Pluto is no longer a planet

Pluto's temperature has been thought to range from -400 degrees F to -360 degrees F. This warming and cooling of 40 degrees or so is caused by approaching and receding from what looks like a bright star in its' sky.

Temperature of Pluto

With such a large distance from the Sun, Pluto is incredibly cold. But this temperature can vary enough to change the dwarf planet significantly. At its closest point, it warms up enough so that Pluto’s nitrogen atmosphere sublimates and forms a diffuse cloud around it. As Pluto gets further away from the Sun; however its this atmosphere freezes out, and falls to the surface of Pluto like snow.

The surface of Pluto, in comparison, can range from a low temperature of 33 Kelvin (-240 degrees Celsius or -400 degrees Fahrenheit) and 55 Kelvin (-218 degrees Celsius or -360 degrees Fahrenheit). The average surface temperature on Pluto is 44 Kelvin (-229 Celsius or -380 Fahrenheit).

Global warming on Pluto, though, is slightly more complicated than just 40 degrees because it involves methane and so, actually, can become the mother of all ice ages.

The lower atmosphere of Pluto revealed

Using ESO's Very Large Telescope, astronomers have gained valuable new insights about the atmosphere of the dwarf planet Pluto. The scientists found unexpectedly large amounts of methane in the atmosphere, and also discovered that the atmosphere is hotter than the surface by about 40 degrees, although it still only reaches a frigid minus 180 degrees Celsius. These properties of Pluto's atmosphere may be due to the presence of pure methane patches or of a methane-rich layer covering the dwarf planet's surface.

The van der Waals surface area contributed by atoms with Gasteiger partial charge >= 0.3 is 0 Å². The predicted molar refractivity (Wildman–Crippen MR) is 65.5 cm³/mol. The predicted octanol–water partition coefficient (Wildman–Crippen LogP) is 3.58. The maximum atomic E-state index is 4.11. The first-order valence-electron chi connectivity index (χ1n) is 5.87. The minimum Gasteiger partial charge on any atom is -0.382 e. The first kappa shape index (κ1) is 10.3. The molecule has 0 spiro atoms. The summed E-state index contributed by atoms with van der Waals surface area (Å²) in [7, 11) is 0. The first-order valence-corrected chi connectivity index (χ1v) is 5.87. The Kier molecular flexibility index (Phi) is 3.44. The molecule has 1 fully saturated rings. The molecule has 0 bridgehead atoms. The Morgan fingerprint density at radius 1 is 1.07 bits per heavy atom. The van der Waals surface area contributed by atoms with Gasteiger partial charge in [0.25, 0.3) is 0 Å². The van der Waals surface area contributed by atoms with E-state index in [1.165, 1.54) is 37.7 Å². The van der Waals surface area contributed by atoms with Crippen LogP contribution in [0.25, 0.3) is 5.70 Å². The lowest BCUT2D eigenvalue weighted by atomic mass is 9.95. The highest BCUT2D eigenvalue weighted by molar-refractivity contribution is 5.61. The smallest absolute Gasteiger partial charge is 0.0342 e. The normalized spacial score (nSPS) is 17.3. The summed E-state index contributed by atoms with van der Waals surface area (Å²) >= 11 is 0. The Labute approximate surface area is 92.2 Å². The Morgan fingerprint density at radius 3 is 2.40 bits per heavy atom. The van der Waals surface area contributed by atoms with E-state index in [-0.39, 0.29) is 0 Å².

From the link you put up:

Milankovitch cycles...Axial tilt (obliquity)

Currently the Earth is tilted at 23.44 degrees from its orbital plane, roughly halfway between its extreme values. The tilt is in the decreasing phase of its cycle, and will reach its minimum value around the year 11,800 CE ; the last maximum was reached in 8,700 BCE. This trend in forcing, by itself, tends to make winters warmer and summers colder (i.e. milder seasons), as well as cause an overall cooling trend.

Since this (milder seasons) is not what is happening, perhaps we should look elsewhere.

And because bright stars and even pinhead size stars seem to be able to exert considerable climate influence on Sedna and Pluto, I thought we might look to a bright star or even a pinhead size star in our own sky as a contributor to our own current global warming situation.

posted on Mar, 19 2014 @ 03:05 AM
Some more evidence, recently in the news, for the power of pinhead warming as opposed to in your face:

Mercury is a strange little planet that is closer to the Sun than any other planet/planetoid in our system. And it's cooling. It is located in the very innermost part of our solar system and so pretty far from any pin points of light.

Solar System's Smallest Planet Is Shrinking

Mercury is getting smaller. Over its roughly 4.5 billion years of existence, the dense little planet’s diameter could have shrunk by as much as 14 kilometers, a study published today in Nature Geoscience reports.